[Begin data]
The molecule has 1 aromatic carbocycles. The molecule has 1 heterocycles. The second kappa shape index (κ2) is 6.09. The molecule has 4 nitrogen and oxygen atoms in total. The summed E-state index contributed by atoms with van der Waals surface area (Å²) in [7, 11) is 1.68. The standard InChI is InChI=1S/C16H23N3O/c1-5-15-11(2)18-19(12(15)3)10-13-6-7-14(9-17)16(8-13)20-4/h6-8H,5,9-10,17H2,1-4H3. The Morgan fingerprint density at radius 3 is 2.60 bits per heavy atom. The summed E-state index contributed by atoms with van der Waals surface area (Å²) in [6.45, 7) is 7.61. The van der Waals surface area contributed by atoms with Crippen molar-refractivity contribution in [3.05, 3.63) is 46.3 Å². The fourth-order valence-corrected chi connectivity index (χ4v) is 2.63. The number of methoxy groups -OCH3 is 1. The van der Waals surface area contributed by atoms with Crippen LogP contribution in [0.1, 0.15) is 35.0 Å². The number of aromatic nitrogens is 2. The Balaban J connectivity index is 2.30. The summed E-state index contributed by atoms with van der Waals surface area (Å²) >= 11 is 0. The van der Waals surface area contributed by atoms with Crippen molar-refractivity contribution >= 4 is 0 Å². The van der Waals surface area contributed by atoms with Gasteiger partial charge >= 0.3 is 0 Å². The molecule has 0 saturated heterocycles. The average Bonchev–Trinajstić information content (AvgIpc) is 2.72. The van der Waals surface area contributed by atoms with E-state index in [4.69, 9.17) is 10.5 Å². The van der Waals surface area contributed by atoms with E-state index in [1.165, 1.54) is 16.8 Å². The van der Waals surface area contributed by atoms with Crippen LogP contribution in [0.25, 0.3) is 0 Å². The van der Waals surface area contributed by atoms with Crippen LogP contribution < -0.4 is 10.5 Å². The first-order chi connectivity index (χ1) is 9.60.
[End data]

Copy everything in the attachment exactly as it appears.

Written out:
The molecule has 1 aromatic carbocycles. The molecule has 1 heterocycles. The second kappa shape index (κ2) is 6.09. The molecule has 4 nitrogen and oxygen atoms in total. The summed E-state index contributed by atoms with van der Waals surface area (Å²) in [7, 11) is 1.68. The standard InChI is InChI=1S/C16H23N3O/c1-5-15-11(2)18-19(12(15)3)10-13-6-7-14(9-17)16(8-13)20-4/h6-8H,5,9-10,17H2,1-4H3. The Morgan fingerprint density at radius 3 is 2.60 bits per heavy atom. The summed E-state index contributed by atoms with van der Waals surface area (Å²) in [6.45, 7) is 7.61. The van der Waals surface area contributed by atoms with Crippen molar-refractivity contribution in [3.05, 3.63) is 46.3 Å². The fourth-order valence-corrected chi connectivity index (χ4v) is 2.63. The number of methoxy groups -OCH3 is 1. The van der Waals surface area contributed by atoms with Crippen LogP contribution in [0.1, 0.15) is 35.0 Å². The number of aromatic nitrogens is 2. The Balaban J connectivity index is 2.30. The summed E-state index contributed by atoms with van der Waals surface area (Å²) >= 11 is 0. The van der Waals surface area contributed by atoms with Crippen molar-refractivity contribution >= 4 is 0 Å². The van der Waals surface area contributed by atoms with Gasteiger partial charge >= 0.3 is 0 Å². The molecule has 0 saturated heterocycles. The average Bonchev–Trinajstić information content (AvgIpc) is 2.72. The van der Waals surface area contributed by atoms with E-state index in [4.69, 9.17) is 10.5 Å². The van der Waals surface area contributed by atoms with E-state index in [1.165, 1.54) is 16.8 Å². The van der Waals surface area contributed by atoms with Crippen LogP contribution in [0.25, 0.3) is 0 Å². The van der Waals surface area contributed by atoms with Crippen LogP contribution < -0.4 is 10.5 Å². The first-order chi connectivity index (χ1) is 9.60.